process at nearly all times that oxidizer waste heat is available.
In contrast, projects focused on recovering oxidizer exhaust stack
energy to help heat a facility, for example, may only be useful for
part of the year.
Oxidizer Stack Energy Recovery Options
Oxidizer stack heat has been recovered to perform a wide variety
of functions in the plant environment.
- Air-to-air heat exchangers have been used to provide pre-warmed
fresh air back to process ovens, dryers and/or plant make up air
- Air-to-fluid heat exchangers have been used to transfer
oxidizer stack heat to boiler feed water, plant makeup water,
process water, glycol and other thermal fluid loops.
- In extreme cases, waste heat boilers have been used with
oxidizer stack heat to create steam.
- And on the horizon, heat-to-power systems are in development
for reclaiming oxidizer stack heat and creating electricity.
One additional option that has been used sparingly is taking hot
oxidizer stack air directly back for use in production processes.
This is sometimes referred to as Direct Heat Recovery,
while the options mentioned above would be termed Indirect Heat
Recovery. Direct Heat Recovery from oxidizer stacks is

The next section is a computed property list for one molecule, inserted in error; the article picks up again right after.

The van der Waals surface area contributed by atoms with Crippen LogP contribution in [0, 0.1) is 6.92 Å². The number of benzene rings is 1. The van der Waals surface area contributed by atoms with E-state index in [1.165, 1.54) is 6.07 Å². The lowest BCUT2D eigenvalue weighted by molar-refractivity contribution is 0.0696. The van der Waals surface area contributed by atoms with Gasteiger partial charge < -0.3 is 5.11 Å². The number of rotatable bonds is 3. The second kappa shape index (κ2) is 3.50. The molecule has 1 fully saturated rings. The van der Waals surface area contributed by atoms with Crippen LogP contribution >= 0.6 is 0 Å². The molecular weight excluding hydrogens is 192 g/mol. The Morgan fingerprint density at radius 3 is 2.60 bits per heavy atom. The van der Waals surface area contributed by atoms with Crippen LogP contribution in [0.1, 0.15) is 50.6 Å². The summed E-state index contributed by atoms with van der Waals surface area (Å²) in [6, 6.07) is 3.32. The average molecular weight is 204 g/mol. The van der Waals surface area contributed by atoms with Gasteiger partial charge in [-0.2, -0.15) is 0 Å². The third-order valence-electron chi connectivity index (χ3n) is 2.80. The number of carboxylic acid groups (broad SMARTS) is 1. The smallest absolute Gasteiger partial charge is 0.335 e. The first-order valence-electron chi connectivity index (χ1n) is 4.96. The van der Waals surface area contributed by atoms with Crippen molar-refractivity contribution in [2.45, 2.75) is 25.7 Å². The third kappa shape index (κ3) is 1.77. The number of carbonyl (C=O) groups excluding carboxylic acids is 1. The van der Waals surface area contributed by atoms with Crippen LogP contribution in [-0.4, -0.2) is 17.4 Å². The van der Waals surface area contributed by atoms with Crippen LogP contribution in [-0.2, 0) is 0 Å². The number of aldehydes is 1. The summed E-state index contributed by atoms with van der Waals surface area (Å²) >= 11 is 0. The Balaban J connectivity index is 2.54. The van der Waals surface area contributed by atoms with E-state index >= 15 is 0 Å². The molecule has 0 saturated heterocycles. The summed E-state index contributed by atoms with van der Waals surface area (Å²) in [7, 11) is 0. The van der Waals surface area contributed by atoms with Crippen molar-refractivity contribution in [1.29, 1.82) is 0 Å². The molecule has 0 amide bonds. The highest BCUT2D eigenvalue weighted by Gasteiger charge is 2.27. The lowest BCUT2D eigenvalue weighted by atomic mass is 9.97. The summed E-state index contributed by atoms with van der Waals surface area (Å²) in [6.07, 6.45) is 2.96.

generally shied away from due to the risks of introducing products
of incomplete combustion back into a plant environment or the risk
of oxidizer "oven dirt" contaminating product, but there are
limited cases where this form of oxidizer stack energy recovery has
been used effectively.
Each of these options for recovering heat from oxidizer exhaust
stacks can be considered within the framework of the three
challenges discussed previously.
Air-to-Air Heat Recovery
Probably the most common energy recovery product applied to
oxidizer stacks is an air-to-air heat exchanger. Be it a
shell-and-tube or plate type heat exchanger, there is a cold
side air stream (typically fresh air) and a hot side air
stream (typically the oxidizer exhaust) that are used for heat
Air-to-air heat exchangers have been integral to oxidizers
themselves for decades so it is a well-known technology for
oxidizer manufacturers to incorporate into an overall system. The
programs for sizing air-to-air heat exchangers are quick and easy
to use. There are a wide variety of footprints and physical layouts
for ease of installation. There are also many low-backpressure
models that work well with existing oxidizer system fans.
The limiting factor for air-to-air heat recovery in oxidizer
exhaust stacks is Challenge #2: Delivering the Energy Back into the
Plant Facility Cost Effectively. With air-to-air heat recovery,
insulated ductwork is required to transport captured heat back into
the facility. Costs for running ductwork in a plant vary widely and
can also add up very quickly. The best applications are those with
short duct runs for returning heated air.
Air-to-Fluid Heat Recovery
Air-to-fluid heat exchangers are the second most common energy
recovery product for oxidizer stacks. As the name implies, heat is
transferred from the hot oxidizer exhaust air (again the hot side
air stream) to a circulating fluid (the cold side stream). This is